It’s been nearly three years since an ill-trained restorer bestowed Beast Jesus upon the world (wide web), but now a mosaic artist in southern Turkey is calling attention to the similarly cartoonish makeover given to Roman mosaics at the Hatay Archaeology Museum. Mehmet Daşkapan told the Antakya Gazetesi that about 10 of the artworks recently restored by the museum — which has the world’s second-largest mosaic collection — have been left looking like “caricatures of their former selves,” BBC News reports.
“Valuable pieces from the Roman period have been ruined,” he added. “Some are in an especially poor condition and have lost their originality and value … The panel that I saw could not have been the original mosaic from the second century. Some of its stones are missing, while others have been misplaced, creating a discordant look.”
According to Mustafa Bozdemir, the deputy director of the heritage and museums department of Turkey’s Culture Ministry, an investigation has been launched into the allegations. “Necessary information will be provided once the commission completes its investigation,” he said in a statement quoted by the Hürriyet Daily News. In the meantime, the ministry has suspended all restoration work at the museum, and the governor has ordered the galleries with the controversial mosaics — which have been left with more pronounced facial expressions and contours, and more muted colors — closed to the public. A Culture Ministry official told Hürriyet that the company responsible for the restoration had employed “erroneous practices.”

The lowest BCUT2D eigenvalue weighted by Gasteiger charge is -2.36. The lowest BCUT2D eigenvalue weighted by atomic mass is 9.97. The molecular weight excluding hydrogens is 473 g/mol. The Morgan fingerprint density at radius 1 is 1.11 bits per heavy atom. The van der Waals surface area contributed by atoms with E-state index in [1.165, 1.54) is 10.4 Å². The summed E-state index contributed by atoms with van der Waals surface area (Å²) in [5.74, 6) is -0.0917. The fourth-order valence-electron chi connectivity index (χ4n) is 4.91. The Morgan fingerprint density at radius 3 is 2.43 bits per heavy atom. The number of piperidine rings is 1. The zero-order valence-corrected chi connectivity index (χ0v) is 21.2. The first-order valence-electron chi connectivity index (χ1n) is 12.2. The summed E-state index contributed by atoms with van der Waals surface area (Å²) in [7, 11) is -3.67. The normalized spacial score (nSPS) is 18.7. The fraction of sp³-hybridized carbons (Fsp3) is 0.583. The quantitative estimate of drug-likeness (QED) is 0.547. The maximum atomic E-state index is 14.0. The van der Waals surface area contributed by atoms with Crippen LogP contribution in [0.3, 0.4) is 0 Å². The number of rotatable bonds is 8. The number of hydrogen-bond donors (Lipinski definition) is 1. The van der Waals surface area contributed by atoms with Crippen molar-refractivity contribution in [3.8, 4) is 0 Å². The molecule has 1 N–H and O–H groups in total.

Defending the company’s work, a member of the team that restored the Hatay mosaics alleged that the images appearing in Turkish media had been manipulated. He also claimed that his team had successfully undone the damage of French restorers who, in the 1930s, had added painted stones where tiles were missing and varnished the mosaics. According to the restorer, the mosaics’ new muted tones, pronounced contours, and missing sections are more accurate.
While experts investigate the merits of varying restoration practices, the artworks have been the subject of ridicule. Selçuk Erdem, a cartoonist with the magazine Penguen, tweeted: “Perhaps, the restoration’s target was to liken him to [Turkish President Recep Tayyip] Erdoğan.”